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On Being with Krista Tippett is a public radio project delving into the human side of news stories + issues. Curated + edited by senior editor Trent Gilliss.

We publish guest contributions. We edit long; we scrapbook. We do big ideas + deep meaning. We answer questions.

We've even won a couple of Webbys + a Peabody Award.
Seeing this photo of an elephant family on Smithsonian magazine’s Tumblr reminds me of an observation by the acoustic biologist Katy Payne, who spent most of her years researching elephants in the Dzanga clearing:

"Families in elephants are females related to one another, sometime three, even more, generations who live together and take care of each other’s young — a very tight, very integrated community. The males are considered to be outside the families, even though they are of course progenitors, but they live a very different kind of social life that involves competition between themselves. Most of the calls we found — although there were some calls associated with aggression, some calls associated with moving from one place to the next, very many of them were calls between calves and their mothers or their aunts or their cousins."

Photo of the Day: Addo Elephant Park
Korli Swart (Los Angeles, CA); Addo, South Africa
Seeing this photo of an elephant family on Smithsonian magazine’s Tumblr reminds me of an observation by the acoustic biologist Katy Payne, who spent most of her years researching elephants in the Dzanga clearing:

"Families in elephants are females related to one another, sometime three, even more, generations who live together and take care of each other’s young — a very tight, very integrated community. The males are considered to be outside the families, even though they are of course progenitors, but they live a very different kind of social life that involves competition between themselves. Most of the calls we found — although there were some calls associated with aggression, some calls associated with moving from one place to the next, very many of them were calls between calves and their mothers or their aunts or their cousins."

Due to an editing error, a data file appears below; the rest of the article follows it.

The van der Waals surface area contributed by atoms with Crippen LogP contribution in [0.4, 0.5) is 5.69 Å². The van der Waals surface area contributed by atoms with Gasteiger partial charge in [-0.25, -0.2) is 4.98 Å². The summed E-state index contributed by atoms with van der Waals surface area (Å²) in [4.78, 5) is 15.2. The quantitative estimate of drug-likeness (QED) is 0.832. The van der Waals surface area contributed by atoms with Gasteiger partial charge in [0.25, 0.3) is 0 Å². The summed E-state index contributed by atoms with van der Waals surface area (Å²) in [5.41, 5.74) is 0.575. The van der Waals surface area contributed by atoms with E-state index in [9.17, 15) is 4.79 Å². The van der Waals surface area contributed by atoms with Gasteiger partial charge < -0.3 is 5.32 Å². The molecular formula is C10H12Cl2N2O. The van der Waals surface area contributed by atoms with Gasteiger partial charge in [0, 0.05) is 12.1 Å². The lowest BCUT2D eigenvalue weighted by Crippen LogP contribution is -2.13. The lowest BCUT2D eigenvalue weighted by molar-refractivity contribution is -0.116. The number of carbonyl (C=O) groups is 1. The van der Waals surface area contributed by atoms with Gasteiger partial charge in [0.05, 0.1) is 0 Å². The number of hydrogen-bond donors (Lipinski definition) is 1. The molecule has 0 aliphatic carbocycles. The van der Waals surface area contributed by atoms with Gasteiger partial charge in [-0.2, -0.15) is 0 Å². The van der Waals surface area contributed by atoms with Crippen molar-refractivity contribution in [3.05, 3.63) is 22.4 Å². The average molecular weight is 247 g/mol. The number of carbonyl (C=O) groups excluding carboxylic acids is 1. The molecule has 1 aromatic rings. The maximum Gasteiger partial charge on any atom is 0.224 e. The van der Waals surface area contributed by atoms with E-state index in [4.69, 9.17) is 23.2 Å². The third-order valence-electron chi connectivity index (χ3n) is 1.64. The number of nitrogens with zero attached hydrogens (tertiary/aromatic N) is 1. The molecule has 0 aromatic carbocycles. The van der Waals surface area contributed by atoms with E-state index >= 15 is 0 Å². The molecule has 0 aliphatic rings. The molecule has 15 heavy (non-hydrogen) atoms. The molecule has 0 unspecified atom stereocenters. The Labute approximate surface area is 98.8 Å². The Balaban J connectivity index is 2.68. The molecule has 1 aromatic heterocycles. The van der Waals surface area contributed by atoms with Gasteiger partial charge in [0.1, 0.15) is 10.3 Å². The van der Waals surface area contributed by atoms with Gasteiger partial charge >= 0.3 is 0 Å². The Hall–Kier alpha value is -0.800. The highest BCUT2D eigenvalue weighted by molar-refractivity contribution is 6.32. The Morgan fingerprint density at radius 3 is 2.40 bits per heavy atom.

Photo of the Day: Addo Elephant Park
Korli Swart (Los Angeles, CA); Addo, South Africa

Seeing this photo of an elephant family on Smithsonian magazine’s Tumblr reminds me of an observation by the acoustic biologist Katy Payne, who spent most of her years researching elephants in the Dzanga clearing:

"Families in elephants are females related to one another, sometime three, even more, generations who live together and take care of each other’s young — a very tight, very integrated community. The males are considered to be outside the families, even though they are of course progenitors, but they live a very different kind of social life that involves competition between themselves. Most of the calls we found — although there were some calls associated with aggression, some calls associated with moving from one place to the next, very many of them were calls between calves and their mothers or their aunts or their cousins."

Photo of the Day: Addo Elephant Park

Korli Swart (Los Angeles, CA); Addo, South Africa

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